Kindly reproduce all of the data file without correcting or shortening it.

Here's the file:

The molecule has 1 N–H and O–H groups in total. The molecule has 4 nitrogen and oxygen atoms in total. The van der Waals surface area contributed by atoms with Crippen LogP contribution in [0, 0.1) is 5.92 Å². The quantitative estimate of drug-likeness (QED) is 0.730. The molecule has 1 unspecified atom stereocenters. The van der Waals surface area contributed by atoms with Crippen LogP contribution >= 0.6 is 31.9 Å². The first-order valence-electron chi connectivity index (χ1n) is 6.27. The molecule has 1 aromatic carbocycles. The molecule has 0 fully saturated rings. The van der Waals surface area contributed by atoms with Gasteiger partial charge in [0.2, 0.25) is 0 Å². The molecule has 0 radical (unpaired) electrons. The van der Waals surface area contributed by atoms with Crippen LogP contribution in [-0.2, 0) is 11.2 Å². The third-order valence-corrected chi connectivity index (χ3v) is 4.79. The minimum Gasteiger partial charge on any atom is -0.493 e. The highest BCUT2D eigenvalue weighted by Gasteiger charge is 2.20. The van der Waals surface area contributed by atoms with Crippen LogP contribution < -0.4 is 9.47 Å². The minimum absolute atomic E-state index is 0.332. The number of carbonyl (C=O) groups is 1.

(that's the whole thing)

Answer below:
The molecule has 1 N–H and O–H groups in total. The molecule has 4 nitrogen and oxygen atoms in total. The van der Waals surface area contributed by atoms with Crippen LogP contribution in [0, 0.1) is 5.92 Å². The quantitative estimate of drug-likeness (QED) is 0.730. The molecule has 1 unspecified atom stereocenters. The van der Waals surface area contributed by atoms with Crippen LogP contribution >= 0.6 is 31.9 Å². The first-order valence-electron chi connectivity index (χ1n) is 6.27. The molecule has 1 aromatic carbocycles. The molecule has 0 fully saturated rings. The van der Waals surface area contributed by atoms with Gasteiger partial charge in [0.2, 0.25) is 0 Å². The molecule has 0 radical (unpaired) electrons. The van der Waals surface area contributed by atoms with Crippen LogP contribution in [-0.2, 0) is 11.2 Å². The third-order valence-corrected chi connectivity index (χ3v) is 4.79. The minimum Gasteiger partial charge on any atom is -0.493 e. The highest BCUT2D eigenvalue weighted by Gasteiger charge is 2.20. The van der Waals surface area contributed by atoms with Crippen LogP contribution < -0.4 is 9.47 Å². The minimum absolute atomic E-state index is 0.332. The number of carbonyl (C=O) groups is 1.